One of the most thrilling developments in the world of cannabis is the rise of the cannabis expungement movement. “Expungement” is nothing more than the sealing of prior criminal records. It is seen as an important and long-overdue step in the effort to redress some of the wrongs incurred by the Nixon-era War on Drugs, a broad anti-drug platform that disproportionately impacted communities of color as well and inequality in the prosecution of drug crimes.
Right now, a number of states—including Arizona, Minnesota, and New Mexico—are putting the expungement of minor cannabis-related crimes at the forefront of the larger justice system reform movement. If you’re a resident of these three states and interested in having a prior conviction expunged, we’d love to share the process with you. Here’s how it works.
Cannabis-Related Record Expungement: Arizona
The recent passage of Arizona’s Proposition 207, which legalized adult-use cannabis, also included provisions for the expungement of records of their cannabis-related arrest, charge, conviction, adjudication, or sentence. What’s notable about the Arizona statute is that historically, the state only permitted such records to be “set aside,” meaning they were still part of the public record.
By comparison, the new Arizona law allows for true expungement of certain cannabis-related records. This could potentially help you qualify for better housing or student loans, pass a criminal background check by your employer, or improve your child custody status. The qualifying charges include:
- Consumption of Cannabis: Under the new statute, those who were convicted or charged with possessing, consuming, or transporting 2.5 ounces of cannabis (or 12.5 grams of cannabis concentrate) or fewer are eligible to petition for the expungement of their records.
- Possession of Cannabis Plants: Those convicted or charged with possessing, transporting, or cultivating no more than six cannabis plants at their primary residence for personal use are eligible to petition for the expungement of their records.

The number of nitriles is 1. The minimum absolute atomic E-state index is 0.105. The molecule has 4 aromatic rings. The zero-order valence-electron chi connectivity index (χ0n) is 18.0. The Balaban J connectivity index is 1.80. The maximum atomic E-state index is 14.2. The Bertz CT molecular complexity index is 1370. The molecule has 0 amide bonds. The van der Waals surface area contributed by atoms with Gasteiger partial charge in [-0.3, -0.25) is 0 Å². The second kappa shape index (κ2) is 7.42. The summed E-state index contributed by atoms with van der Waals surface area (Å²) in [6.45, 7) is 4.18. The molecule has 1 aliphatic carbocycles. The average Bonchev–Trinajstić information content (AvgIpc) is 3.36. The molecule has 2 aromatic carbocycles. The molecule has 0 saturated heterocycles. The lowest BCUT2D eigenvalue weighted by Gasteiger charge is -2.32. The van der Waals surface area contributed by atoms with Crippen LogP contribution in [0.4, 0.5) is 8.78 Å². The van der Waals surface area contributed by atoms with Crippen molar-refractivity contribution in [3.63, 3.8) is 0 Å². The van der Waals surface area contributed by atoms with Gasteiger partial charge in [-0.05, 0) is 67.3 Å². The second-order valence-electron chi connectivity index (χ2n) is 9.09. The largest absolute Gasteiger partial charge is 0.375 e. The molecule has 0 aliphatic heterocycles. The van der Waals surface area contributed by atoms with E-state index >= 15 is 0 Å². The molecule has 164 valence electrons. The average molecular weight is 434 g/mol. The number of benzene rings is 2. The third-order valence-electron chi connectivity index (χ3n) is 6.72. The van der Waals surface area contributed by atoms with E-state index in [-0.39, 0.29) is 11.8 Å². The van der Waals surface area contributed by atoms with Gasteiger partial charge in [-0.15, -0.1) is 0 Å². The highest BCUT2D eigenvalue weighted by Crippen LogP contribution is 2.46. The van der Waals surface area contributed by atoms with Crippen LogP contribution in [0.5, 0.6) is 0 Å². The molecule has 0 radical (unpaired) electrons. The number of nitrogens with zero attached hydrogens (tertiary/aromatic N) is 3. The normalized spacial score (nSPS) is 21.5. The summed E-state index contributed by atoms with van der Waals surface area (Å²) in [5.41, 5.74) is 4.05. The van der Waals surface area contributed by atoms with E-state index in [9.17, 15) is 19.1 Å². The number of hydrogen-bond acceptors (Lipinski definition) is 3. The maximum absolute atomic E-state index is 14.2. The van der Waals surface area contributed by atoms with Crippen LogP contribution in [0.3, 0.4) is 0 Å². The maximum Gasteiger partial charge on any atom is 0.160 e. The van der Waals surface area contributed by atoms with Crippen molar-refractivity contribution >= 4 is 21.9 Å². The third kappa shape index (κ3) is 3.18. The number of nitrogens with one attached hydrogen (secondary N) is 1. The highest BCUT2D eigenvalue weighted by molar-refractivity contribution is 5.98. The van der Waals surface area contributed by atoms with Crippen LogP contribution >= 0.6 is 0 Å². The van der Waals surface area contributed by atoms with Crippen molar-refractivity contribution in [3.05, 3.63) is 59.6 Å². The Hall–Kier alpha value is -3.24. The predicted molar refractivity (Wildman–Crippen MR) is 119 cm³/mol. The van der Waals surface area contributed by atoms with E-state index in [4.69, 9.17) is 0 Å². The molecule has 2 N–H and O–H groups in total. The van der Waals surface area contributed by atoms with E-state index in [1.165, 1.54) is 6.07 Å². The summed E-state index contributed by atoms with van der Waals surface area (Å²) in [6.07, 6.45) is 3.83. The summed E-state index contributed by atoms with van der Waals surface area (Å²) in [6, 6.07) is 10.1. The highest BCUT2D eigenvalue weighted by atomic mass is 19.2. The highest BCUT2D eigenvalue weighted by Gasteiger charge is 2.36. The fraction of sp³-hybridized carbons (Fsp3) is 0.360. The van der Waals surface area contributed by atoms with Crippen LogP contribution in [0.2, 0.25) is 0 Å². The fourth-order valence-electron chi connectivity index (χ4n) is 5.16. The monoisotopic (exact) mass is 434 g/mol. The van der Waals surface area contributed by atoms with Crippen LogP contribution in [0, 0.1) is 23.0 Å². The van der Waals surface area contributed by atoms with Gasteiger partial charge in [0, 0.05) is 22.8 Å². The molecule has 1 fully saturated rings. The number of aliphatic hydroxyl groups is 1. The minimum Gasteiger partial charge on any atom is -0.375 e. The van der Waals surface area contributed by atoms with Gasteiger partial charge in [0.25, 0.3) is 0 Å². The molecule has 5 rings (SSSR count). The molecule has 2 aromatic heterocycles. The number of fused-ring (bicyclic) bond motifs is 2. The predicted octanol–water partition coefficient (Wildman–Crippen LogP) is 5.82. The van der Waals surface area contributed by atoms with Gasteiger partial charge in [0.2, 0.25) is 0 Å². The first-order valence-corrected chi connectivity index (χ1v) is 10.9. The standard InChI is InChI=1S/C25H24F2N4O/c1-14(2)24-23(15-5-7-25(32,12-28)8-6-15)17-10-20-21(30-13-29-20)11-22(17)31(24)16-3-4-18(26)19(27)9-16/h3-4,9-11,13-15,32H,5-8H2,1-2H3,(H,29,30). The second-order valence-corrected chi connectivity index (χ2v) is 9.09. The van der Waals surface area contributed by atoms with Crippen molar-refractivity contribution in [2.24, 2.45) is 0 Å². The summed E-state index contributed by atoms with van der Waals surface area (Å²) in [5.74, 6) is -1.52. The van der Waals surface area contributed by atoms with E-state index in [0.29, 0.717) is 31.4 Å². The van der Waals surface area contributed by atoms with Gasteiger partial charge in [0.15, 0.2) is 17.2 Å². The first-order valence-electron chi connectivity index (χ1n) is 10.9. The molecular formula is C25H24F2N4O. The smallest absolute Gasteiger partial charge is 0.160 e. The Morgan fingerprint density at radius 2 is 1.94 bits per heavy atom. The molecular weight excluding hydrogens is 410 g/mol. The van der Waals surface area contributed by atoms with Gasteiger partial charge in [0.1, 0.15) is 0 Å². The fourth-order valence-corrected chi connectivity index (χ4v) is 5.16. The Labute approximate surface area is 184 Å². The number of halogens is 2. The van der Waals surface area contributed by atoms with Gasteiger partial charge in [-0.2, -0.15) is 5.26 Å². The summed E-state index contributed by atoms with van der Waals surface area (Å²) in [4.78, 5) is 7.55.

- Possession of Paraphernalia: Those who were convicted or charged with possessing, using, or transporting paraphernalia relating to the use of cannabis are eligible to petition for the expungement of their records.
The opportunity to petition for expungement formally begins July 12, 2021. At that time, you should be able to access the necessary documents on the Arizona judicial branch website.
Cannabis-Related Record Expungement: Minnesota
Last year, Minnesota House Majority Leader Ryan Winkler introduced an adult-use cannabis bill that would have included two types of expungement. One would be automatic, which pertains to simple low-level offenses, and the other would create a panel review process.
Unfortunately, the bill didn’t pass, which means that expungements are still processed on an individual basis, and typically require the services of an attorney. You can read more about the intricacies of the process here.
Cannabis-Related Record Expungement: New Mexico
New Mexico is ahead of the curve, having enacted a cannabis-related expungement law in 2019. Just as in Arizona, expunged records are removed from the public record. A person whose record has been expunged can legally answer “no” when asked if they’ve ever been arrested or convicted of the expunged charge.
Although New Mexico’s expungement system isn’t automatic—a process recently invoked by Illinois and other jurisdictions—the process is relatively straightforward and doesn’t necessarily require the services of an attorney. Visit the New Mexico judicial branch website for the proper forms. Those in Bernalillo County can find the appropriate forms here. Once you’ve successfully petitioned for a hearing, you can expect a ruling on the matter within 30 days.